Steve McClaren has spent much of his coaching career in waiting.
The 45-year-old Yorkshireman, today appointed as England manager Sven-Goran Eriksson's successor, has trodden a deliberate path towards his dream.
After a moderately successful playing career, McClaren has learned his trade alongside men acknowledged to be among the best in the business.
He has assimilated what he has taken on board to such an extent that he will arrive, later this summer, in the England job with the necessary credentials and experience safely tucked away.
He is a man, however, who firmly believes a footballing education is an evolving entity and his thirst for knowledge will not be quenched when he walks through the door at Soho Square.
He will also be acutely aware that, in his new role, his performance will be dissected by the hour, his shortcomings magnified and his achievements remembered only until the next crisis comes along.
That is the nature of the job he has accepted, and one for which he is fully prepared after a carefully-planned and eventful apprenticeship.
York-born McClaren took his first step on the coaching ladder at Oxford, where he was put in charge of the youth team, although it was under Jim Smith at Derby that he got his big chance.
It was there, as assistant to the hugely-experienced Smith, that he started the process of gleaning all he could as the Rams won promotion to the Premiership and cemented themselves in the top division.
But it was after his move to Manchester United in 1999 that McClaren's meteoric rise began in earnest. Brian Kidd's departure gave him a chance to work under Sir Alex Ferguson.
Ferguson's meticulous planning and drive for success rubbed off on McClaren, who honed his own coaching skills to such an extent that Eriksson invited him to continue an involvement with the England squad which had begun in the wake of Kevin Keegan's departure.
By that point, however, he had already tasted success - he was at Ferguson's side on the night in 1999 when Barcelona's Nou Camp witnessed the stunning late comeback as United overturned a 1-0 deficit against Bayern Munich in the dying minutes to lift the Champions League trophy on their way to an unprecedented treble.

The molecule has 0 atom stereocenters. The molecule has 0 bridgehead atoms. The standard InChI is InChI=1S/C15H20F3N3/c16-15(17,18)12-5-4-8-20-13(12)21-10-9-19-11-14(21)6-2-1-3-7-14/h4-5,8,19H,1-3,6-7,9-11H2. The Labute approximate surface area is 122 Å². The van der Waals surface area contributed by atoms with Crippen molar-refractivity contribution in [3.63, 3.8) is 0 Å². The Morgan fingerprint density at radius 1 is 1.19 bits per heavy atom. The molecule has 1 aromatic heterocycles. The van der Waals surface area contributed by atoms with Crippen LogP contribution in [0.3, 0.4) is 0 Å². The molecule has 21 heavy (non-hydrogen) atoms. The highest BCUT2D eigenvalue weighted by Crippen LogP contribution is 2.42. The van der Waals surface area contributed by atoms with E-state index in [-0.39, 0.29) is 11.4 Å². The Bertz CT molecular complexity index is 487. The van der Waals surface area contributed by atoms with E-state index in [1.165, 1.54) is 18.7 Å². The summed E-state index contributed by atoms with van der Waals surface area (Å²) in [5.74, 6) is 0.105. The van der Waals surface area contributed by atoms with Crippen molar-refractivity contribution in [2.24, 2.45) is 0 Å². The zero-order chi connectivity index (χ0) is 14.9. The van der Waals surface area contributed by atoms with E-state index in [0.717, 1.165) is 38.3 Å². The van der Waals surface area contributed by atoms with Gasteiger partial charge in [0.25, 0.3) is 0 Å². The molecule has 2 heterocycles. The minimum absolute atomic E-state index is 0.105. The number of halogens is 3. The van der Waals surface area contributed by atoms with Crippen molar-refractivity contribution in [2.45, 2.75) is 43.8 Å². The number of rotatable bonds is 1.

Having risen to prominence at Old Trafford, McClaren decided to take the plunge when the opportunity came along to manage a top-flight club in his own right.
West Ham looked favourites to land one of the country's most impressive young coaches, but Middlesbrough chairman Steve Gibson's vision for the future persuaded McClaren to opt for the Riverside Stadium in the summer of 2001.
An FA Cup semi-final appearance in his first season in charge was followed by Carling Cup success in 2004, and although there have been ups and downs along the way, Boro have undoubtedly come on as a club under McClaren's charge.
However, having led Boro into Europe for the second successive season, his tenure came under threat in February this year.
Hammered 7-0 at Arsenal a few weeks earlier, the Teessiders slumped to a 4-0 home drubbing by Aston Villa, and calls for the manager's head reached their peak when a disgruntled fan ran in front of the Riverside dug-out and threw his season ticket at McClaren in disgust.
But resilience is a quality which the affable McClaren, a grittily determined man, possesses in abundance.
Tellingly, his response was swift and decisive.
A 3-0 league win over champions Chelsea silenced the critics, and UEFA Cup success over Stuttgart, Roma, Basle and Steaua Bucharest as Boro marched into next week's final - an achievement which has seen his stock soar.
McClaren, so long viewed as the FA's candidate of choice, was barely even registering in the early betting, but within weeks he was again at the head of the queue for the England job.
He regarded the speculation with distanced amusement.
"I said it a couple of months ago, I'm not that bad a manager and I'll say it now, I'm not that great a manager," he declared at the time. "You are always somewhere in between.
"I know my results and my record and what we have brought to Middlesbrough over the last five years and I'm proud of that, as much as I was two months ago when all the stick and criticism was flying around.
"But we have held our nerve and come through it and are getting the rewards for that at the moment."
Boro's progress under McClaren has been methodical, but marked; he has been branded a negative coach who lacks passion - an accusation he angrily dismisses - but has worked wonders with the club's youth system to produce a string of first-team players.
His ability to maintain a healthy sense of perspective will serve him well in his new job, but that does not mean he will lack ambition.
He has never made any secret of his hopes of making it all the way to the top one day.
"I am very ambitious, but I've got to keep achieving at Middlesbrough to maybe get an opportunity later on in my career," he said after first being labelled a future international manager.
"It is flattering to be linked. International football is so different to domestic football and I know that.
"I achieved a lot at Manchester United. I always worked with the top players, I have come here (to Middlesbrough) and become the first man in 10 years to win a trophy.
"Those are the credentials I believe I have."
McClaren has spent the first part of his managerial career developing potential; the latest phase will involve doing much the same, although initially it will be his ability in the spotlight.Reuse content